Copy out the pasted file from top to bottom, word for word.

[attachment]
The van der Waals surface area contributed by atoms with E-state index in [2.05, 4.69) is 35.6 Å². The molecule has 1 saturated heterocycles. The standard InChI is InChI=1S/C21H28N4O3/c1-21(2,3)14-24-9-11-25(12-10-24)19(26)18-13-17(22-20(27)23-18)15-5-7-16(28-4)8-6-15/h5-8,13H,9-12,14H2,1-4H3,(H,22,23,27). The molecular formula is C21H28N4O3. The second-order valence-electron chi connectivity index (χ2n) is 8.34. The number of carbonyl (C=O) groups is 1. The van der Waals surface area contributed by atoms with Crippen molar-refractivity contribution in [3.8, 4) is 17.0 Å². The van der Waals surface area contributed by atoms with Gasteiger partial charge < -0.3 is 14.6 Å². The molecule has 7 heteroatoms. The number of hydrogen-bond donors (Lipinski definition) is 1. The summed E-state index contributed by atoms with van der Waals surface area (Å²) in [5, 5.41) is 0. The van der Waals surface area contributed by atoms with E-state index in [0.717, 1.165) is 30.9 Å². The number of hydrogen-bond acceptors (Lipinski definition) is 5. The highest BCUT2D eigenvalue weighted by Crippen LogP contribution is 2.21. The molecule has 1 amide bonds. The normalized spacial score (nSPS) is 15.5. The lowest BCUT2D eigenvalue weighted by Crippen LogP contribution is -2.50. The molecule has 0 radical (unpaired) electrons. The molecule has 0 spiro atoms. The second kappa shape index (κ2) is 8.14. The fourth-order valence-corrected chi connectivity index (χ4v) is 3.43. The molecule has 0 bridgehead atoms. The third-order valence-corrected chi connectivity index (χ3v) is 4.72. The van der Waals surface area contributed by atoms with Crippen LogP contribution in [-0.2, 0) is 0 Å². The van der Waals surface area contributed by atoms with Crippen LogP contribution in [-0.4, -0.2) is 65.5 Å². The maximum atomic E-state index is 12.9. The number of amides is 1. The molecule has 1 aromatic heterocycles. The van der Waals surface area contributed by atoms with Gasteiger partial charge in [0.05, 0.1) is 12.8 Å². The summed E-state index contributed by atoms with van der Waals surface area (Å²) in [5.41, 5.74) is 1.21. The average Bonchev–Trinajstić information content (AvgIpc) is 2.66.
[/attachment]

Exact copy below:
The van der Waals surface area contributed by atoms with E-state index in [2.05, 4.69) is 35.6 Å². The molecule has 1 saturated heterocycles. The standard InChI is InChI=1S/C21H28N4O3/c1-21(2,3)14-24-9-11-25(12-10-24)19(26)18-13-17(22-20(27)23-18)15-5-7-16(28-4)8-6-15/h5-8,13H,9-12,14H2,1-4H3,(H,22,23,27). The molecular formula is C21H28N4O3. The second-order valence-electron chi connectivity index (χ2n) is 8.34. The number of carbonyl (C=O) groups is 1. The van der Waals surface area contributed by atoms with Crippen molar-refractivity contribution in [3.8, 4) is 17.0 Å². The van der Waals surface area contributed by atoms with Gasteiger partial charge < -0.3 is 14.6 Å². The molecule has 7 heteroatoms. The number of hydrogen-bond donors (Lipinski definition) is 1. The summed E-state index contributed by atoms with van der Waals surface area (Å²) in [5, 5.41) is 0. The van der Waals surface area contributed by atoms with E-state index in [0.717, 1.165) is 30.9 Å². The number of hydrogen-bond acceptors (Lipinski definition) is 5. The highest BCUT2D eigenvalue weighted by Crippen LogP contribution is 2.21. The molecule has 1 amide bonds. The normalized spacial score (nSPS) is 15.5. The lowest BCUT2D eigenvalue weighted by Crippen LogP contribution is -2.50. The molecule has 0 radical (unpaired) electrons. The molecule has 0 spiro atoms. The second kappa shape index (κ2) is 8.14. The fourth-order valence-corrected chi connectivity index (χ4v) is 3.43. The molecule has 0 bridgehead atoms. The third-order valence-corrected chi connectivity index (χ3v) is 4.72. The van der Waals surface area contributed by atoms with Crippen LogP contribution in [-0.2, 0) is 0 Å². The van der Waals surface area contributed by atoms with Crippen LogP contribution in [-0.4, -0.2) is 65.5 Å². The maximum atomic E-state index is 12.9. The number of amides is 1. The molecule has 1 aromatic heterocycles. The van der Waals surface area contributed by atoms with Gasteiger partial charge in [0.05, 0.1) is 12.8 Å². The summed E-state index contributed by atoms with van der Waals surface area (Å²) in [5.41, 5.74) is 1.21. The average Bonchev–Trinajstić information content (AvgIpc) is 2.66.